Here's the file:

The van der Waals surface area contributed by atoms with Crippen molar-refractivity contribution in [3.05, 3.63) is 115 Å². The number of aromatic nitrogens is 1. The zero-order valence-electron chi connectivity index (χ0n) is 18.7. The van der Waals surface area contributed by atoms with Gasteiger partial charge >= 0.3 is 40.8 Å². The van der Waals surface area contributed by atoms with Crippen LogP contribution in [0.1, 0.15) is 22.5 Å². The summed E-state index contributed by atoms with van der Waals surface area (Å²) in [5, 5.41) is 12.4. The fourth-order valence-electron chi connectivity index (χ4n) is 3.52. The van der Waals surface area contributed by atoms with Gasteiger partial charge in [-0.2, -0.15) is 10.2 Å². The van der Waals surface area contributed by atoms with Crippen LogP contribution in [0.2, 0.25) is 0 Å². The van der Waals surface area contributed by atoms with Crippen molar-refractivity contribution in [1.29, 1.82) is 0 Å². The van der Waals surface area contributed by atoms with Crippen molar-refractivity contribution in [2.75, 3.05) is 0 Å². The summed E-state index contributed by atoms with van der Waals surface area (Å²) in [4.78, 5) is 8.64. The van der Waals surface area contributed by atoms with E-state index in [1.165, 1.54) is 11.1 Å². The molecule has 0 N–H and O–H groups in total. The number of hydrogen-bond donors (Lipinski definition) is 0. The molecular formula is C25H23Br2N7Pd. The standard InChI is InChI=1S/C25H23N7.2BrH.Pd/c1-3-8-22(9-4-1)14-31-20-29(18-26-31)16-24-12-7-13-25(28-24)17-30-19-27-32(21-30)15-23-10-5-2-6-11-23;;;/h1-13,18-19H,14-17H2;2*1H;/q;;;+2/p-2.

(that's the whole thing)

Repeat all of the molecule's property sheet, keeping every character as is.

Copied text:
The van der Waals surface area contributed by atoms with Crippen molar-refractivity contribution in [3.05, 3.63) is 115 Å². The number of aromatic nitrogens is 1. The zero-order valence-electron chi connectivity index (χ0n) is 18.7. The van der Waals surface area contributed by atoms with Gasteiger partial charge >= 0.3 is 40.8 Å². The van der Waals surface area contributed by atoms with Crippen LogP contribution in [0.1, 0.15) is 22.5 Å². The summed E-state index contributed by atoms with van der Waals surface area (Å²) in [5, 5.41) is 12.4. The fourth-order valence-electron chi connectivity index (χ4n) is 3.52. The van der Waals surface area contributed by atoms with Gasteiger partial charge in [-0.2, -0.15) is 10.2 Å². The van der Waals surface area contributed by atoms with Crippen LogP contribution in [0.2, 0.25) is 0 Å². The van der Waals surface area contributed by atoms with Crippen molar-refractivity contribution in [1.29, 1.82) is 0 Å². The van der Waals surface area contributed by atoms with Crippen molar-refractivity contribution in [2.75, 3.05) is 0 Å². The summed E-state index contributed by atoms with van der Waals surface area (Å²) in [4.78, 5) is 8.64. The van der Waals surface area contributed by atoms with E-state index in [1.165, 1.54) is 11.1 Å². The molecule has 0 N–H and O–H groups in total. The number of hydrogen-bond donors (Lipinski definition) is 0. The molecular formula is C25H23Br2N7Pd. The standard InChI is InChI=1S/C25H23N7.2BrH.Pd/c1-3-8-22(9-4-1)14-31-20-29(18-26-31)16-24-12-7-13-25(28-24)17-30-19-27-32(21-30)15-23-10-5-2-6-11-23;;;/h1-13,18-19H,14-17H2;2*1H;/q;;;+2/p-2.